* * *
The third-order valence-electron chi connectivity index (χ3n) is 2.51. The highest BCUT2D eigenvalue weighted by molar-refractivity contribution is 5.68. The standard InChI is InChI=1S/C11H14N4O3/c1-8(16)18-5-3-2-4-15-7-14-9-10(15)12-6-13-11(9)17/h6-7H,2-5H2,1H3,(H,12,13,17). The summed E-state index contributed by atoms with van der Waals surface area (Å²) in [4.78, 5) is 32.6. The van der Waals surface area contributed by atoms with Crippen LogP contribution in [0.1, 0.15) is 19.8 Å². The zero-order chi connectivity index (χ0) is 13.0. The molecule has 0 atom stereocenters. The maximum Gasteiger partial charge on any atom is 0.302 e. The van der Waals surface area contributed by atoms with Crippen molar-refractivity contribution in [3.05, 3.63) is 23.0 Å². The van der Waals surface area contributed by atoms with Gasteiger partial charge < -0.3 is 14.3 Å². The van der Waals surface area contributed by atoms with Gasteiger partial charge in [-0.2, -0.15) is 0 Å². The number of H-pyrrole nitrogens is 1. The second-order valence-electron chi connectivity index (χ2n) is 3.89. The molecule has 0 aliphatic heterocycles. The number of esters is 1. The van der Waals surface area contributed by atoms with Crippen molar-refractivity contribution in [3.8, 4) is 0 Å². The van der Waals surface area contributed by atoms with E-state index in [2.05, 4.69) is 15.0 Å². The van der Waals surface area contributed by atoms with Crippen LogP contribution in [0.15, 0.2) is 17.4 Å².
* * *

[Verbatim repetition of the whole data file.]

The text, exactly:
The third-order valence-electron chi connectivity index (χ3n) is 2.51. The highest BCUT2D eigenvalue weighted by molar-refractivity contribution is 5.68. The standard InChI is InChI=1S/C11H14N4O3/c1-8(16)18-5-3-2-4-15-7-14-9-10(15)12-6-13-11(9)17/h6-7H,2-5H2,1H3,(H,12,13,17). The summed E-state index contributed by atoms with van der Waals surface area (Å²) in [4.78, 5) is 32.6. The van der Waals surface area contributed by atoms with Crippen LogP contribution in [0.1, 0.15) is 19.8 Å². The zero-order chi connectivity index (χ0) is 13.0. The molecule has 0 atom stereocenters. The maximum Gasteiger partial charge on any atom is 0.302 e. The van der Waals surface area contributed by atoms with Crippen molar-refractivity contribution in [3.05, 3.63) is 23.0 Å². The van der Waals surface area contributed by atoms with Gasteiger partial charge < -0.3 is 14.3 Å². The van der Waals surface area contributed by atoms with Gasteiger partial charge in [-0.2, -0.15) is 0 Å². The number of H-pyrrole nitrogens is 1. The second-order valence-electron chi connectivity index (χ2n) is 3.89. The molecule has 0 aliphatic heterocycles. The number of esters is 1. The van der Waals surface area contributed by atoms with Crippen molar-refractivity contribution in [3.8, 4) is 0 Å². The van der Waals surface area contributed by atoms with E-state index in [2.05, 4.69) is 15.0 Å². The van der Waals surface area contributed by atoms with Crippen LogP contribution in [0.15, 0.2) is 17.4 Å².